Florida has a Power of Attorney Act. The Act requires Florida powers of attorney be signed by the principal and by 2 subscribing witnesses. Power must also be acknowledged by the principal before a notary public or comparable authority provided in the statute.
A power of attorney authorizes an agent to act on behalf of the principal, with as much or little authority as is specified in the power. The principal may designate 2 or more persons to act as co-agents and may designate one or more successor agents to act if an agent resigns, dies, becomes incapacitated, is not qualified to serve, or declines to serve. The principal can require co-agents to act jointly or can authorize each individually to exercise all authority granted in the power.
A power of attorney is effective when executed. Florida used to authorize a contingent power of attorney, which only became effective when the principal was incapacitated. Incapacity was established by affidavit of the principal's primary attorney. In theory, the contingent power of attorney was a good idea as it did not authorize the agent to act unless the principal was incapacitated. That was intended to limit the opportunity for the agent to engage in wrongdoing or something the principal would not want. In practice, we found few physicians willing to sign the affidavit, so the contingent powers were useless. In fact, they were worse than useless as they gave a false sense of security to many believing their agent could act if they became incapacitated. The legislature stopped authorization for the contingent powers in 2011, but provided that such powers executed before October 1, 2011 would remain in effect.
A power of attorney can be as broad or limited as the principal desires. It can be restricted to authority over a single bank account or allow the agent to act as the principal in all contractual or financial matters. Powers of attorney do more than simply authorize someone to "pay the bills." They authorize the agent to deal with insurance companies, the government, condominium and homeowner associations and even utility companies. This authority is not found in a designation of a health care surrogate. Since the Legislature banned contingent powers and the agent may exercise authority granted by the power of attorney immediately, a principal must make sure that the agent selected is worthy of trust. There is no guarantee the agent will not do something dastardly. Those with concerns can appoint multiple agents with requirement that they act jointly. That does not eliminate risk, but reduces it.
The Act lists a number of actions that require separate signed authority for an agent to act under power of attorney. Those include creating or amending a trust, making a gift, changing rights of survivorship or beneficiary designations and waiving right as a beneficiary under an annuity or retirement plan.
The legislature recognizes the importance of an agent's authority under the power of attorney. By statute, third parties must accept or reject a power of attorney within a reasonable time. A third person is not required to accept a power of attorney if the person has knowledge of termination of suspension of the agent's authority, the power of attorney is witnessed or notarized remotely and the third person is not provided electronic Journal record, the third person believes in good faith the power is not valid or the agent does not have authority, the third person knows of a report to the local Adult Protective Services office stating the principal may be subject to physical or financial abuse and other Limited bases. If a third person rejects a power of attorney other than as provided by statute, a court may order acceptance and impose liability for damages, attorney's fees and costs.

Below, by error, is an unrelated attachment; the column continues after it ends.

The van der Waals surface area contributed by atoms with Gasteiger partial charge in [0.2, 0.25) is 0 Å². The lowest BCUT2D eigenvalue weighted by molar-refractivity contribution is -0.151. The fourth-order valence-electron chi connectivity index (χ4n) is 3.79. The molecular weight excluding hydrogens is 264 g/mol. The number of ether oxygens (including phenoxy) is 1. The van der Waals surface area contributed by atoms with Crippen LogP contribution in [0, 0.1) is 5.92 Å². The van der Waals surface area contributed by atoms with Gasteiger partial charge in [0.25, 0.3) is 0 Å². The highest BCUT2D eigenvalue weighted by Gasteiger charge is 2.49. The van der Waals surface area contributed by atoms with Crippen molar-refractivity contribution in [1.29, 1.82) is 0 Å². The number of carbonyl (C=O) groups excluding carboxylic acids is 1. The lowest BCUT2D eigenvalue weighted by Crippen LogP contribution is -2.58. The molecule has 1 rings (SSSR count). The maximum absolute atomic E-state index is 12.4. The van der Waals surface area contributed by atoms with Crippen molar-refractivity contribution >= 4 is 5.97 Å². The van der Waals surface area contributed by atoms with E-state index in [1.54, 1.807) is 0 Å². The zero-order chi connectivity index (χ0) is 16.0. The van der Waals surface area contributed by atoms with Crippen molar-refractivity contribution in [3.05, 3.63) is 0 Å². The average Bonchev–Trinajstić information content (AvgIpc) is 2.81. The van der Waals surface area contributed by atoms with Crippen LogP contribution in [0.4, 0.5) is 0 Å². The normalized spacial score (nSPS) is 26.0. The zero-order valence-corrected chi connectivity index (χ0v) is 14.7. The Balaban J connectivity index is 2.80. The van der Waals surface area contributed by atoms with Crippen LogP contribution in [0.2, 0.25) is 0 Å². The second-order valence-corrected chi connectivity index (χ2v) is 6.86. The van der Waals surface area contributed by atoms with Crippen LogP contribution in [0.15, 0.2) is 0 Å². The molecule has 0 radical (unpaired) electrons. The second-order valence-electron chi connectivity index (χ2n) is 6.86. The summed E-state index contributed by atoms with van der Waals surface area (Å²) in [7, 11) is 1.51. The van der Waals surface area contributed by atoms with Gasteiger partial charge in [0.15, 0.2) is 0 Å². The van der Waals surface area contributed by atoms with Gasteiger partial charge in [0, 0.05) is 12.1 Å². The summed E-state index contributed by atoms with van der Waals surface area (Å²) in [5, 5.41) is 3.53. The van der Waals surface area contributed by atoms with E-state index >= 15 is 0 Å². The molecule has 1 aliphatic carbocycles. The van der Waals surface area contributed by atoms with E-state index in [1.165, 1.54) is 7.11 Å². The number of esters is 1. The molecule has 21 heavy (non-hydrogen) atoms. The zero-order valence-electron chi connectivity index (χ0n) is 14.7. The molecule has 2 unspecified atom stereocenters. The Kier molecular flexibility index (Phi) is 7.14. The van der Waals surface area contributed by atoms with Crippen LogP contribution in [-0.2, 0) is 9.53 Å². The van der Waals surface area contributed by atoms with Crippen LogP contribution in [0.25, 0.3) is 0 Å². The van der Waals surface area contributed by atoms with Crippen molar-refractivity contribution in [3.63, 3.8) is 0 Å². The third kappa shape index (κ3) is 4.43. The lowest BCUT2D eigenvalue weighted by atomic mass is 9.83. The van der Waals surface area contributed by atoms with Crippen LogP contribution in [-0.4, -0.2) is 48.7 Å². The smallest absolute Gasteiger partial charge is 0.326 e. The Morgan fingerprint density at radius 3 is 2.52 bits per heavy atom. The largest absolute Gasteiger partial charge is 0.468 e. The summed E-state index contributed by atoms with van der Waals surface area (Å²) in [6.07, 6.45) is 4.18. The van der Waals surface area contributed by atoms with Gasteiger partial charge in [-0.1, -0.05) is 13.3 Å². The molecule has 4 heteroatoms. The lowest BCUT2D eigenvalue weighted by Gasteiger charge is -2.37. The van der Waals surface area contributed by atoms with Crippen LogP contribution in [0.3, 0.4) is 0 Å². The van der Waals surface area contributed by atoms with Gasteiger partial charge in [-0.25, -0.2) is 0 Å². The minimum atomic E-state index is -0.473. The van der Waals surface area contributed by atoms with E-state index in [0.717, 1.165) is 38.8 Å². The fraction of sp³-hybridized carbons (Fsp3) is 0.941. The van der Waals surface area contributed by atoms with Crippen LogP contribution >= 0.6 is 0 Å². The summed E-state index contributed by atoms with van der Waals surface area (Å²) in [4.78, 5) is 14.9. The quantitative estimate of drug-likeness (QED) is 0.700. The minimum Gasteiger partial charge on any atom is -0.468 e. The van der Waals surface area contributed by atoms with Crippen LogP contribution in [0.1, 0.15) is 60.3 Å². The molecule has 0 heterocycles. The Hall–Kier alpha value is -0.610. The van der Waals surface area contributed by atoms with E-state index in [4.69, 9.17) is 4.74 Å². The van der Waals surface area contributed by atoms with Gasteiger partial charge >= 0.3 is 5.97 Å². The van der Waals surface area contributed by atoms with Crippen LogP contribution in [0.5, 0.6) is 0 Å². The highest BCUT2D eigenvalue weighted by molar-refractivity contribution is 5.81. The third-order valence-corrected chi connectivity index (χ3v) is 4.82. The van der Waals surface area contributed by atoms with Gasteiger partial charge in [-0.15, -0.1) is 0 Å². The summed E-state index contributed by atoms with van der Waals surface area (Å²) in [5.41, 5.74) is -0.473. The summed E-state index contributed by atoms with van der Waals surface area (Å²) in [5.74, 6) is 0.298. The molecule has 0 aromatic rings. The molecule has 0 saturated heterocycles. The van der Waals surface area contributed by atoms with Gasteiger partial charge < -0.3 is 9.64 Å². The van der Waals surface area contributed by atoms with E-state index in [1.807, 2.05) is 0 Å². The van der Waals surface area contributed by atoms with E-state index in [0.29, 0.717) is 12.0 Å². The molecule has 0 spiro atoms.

A power of attorney remains effective and can be exercised at any time the principal could act until it is revoked by the principal, expires by its own terms, or a guardian is appointed. That means, the agent under power of attorney cannot act if the principal could not legally act. Since most estate planning related powers of attorney are intended to provide protection for the principal in event of incapacity, it is important that the power be made durable. A durable power of attorney includes language stating it is effective even after a principal becomes incapacitated.
Even a durable power of attorney is terminated if the principal is adjudicated incapacitated by a court and is suspended if a proceeding is filed to determine the principal's incapacity or appointment of a guardian advocate until the termination of the petition by the court. If a power of attorney appoints a spouse, the spouse's authority is terminated if an action is filed for dissolution or annulment of the marriage to the principal for legal separation unless the power of attorney otherwise provides.
Designation of a health care surrogate and power of attorney are important estate planning documents for protection during life. These options should always be discussed with one's attorney during the estate planning process.